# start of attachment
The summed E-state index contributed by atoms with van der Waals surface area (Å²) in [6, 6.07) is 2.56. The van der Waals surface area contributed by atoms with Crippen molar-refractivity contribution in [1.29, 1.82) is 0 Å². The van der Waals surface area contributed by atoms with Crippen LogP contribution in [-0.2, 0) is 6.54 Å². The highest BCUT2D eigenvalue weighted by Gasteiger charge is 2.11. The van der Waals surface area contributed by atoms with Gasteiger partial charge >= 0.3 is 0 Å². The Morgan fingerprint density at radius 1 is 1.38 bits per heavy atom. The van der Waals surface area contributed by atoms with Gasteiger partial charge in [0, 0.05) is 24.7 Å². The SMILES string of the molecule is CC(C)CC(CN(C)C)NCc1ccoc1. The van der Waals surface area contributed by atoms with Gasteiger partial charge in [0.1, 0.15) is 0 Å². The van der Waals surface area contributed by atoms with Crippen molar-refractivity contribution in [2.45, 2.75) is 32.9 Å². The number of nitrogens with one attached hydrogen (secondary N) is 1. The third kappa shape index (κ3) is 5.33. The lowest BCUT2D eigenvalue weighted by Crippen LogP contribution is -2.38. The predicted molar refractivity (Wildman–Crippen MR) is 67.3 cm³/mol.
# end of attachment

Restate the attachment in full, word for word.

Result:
The summed E-state index contributed by atoms with van der Waals surface area (Å²) in [6, 6.07) is 2.56. The van der Waals surface area contributed by atoms with Crippen molar-refractivity contribution in [1.29, 1.82) is 0 Å². The van der Waals surface area contributed by atoms with Crippen LogP contribution in [-0.2, 0) is 6.54 Å². The highest BCUT2D eigenvalue weighted by Gasteiger charge is 2.11. The van der Waals surface area contributed by atoms with Gasteiger partial charge >= 0.3 is 0 Å². The Morgan fingerprint density at radius 1 is 1.38 bits per heavy atom. The van der Waals surface area contributed by atoms with Gasteiger partial charge in [0, 0.05) is 24.7 Å². The SMILES string of the molecule is CC(C)CC(CN(C)C)NCc1ccoc1. The van der Waals surface area contributed by atoms with Gasteiger partial charge in [0.1, 0.15) is 0 Å². The van der Waals surface area contributed by atoms with Crippen molar-refractivity contribution in [2.45, 2.75) is 32.9 Å². The number of nitrogens with one attached hydrogen (secondary N) is 1. The third kappa shape index (κ3) is 5.33. The lowest BCUT2D eigenvalue weighted by Crippen LogP contribution is -2.38. The predicted molar refractivity (Wildman–Crippen MR) is 67.3 cm³/mol.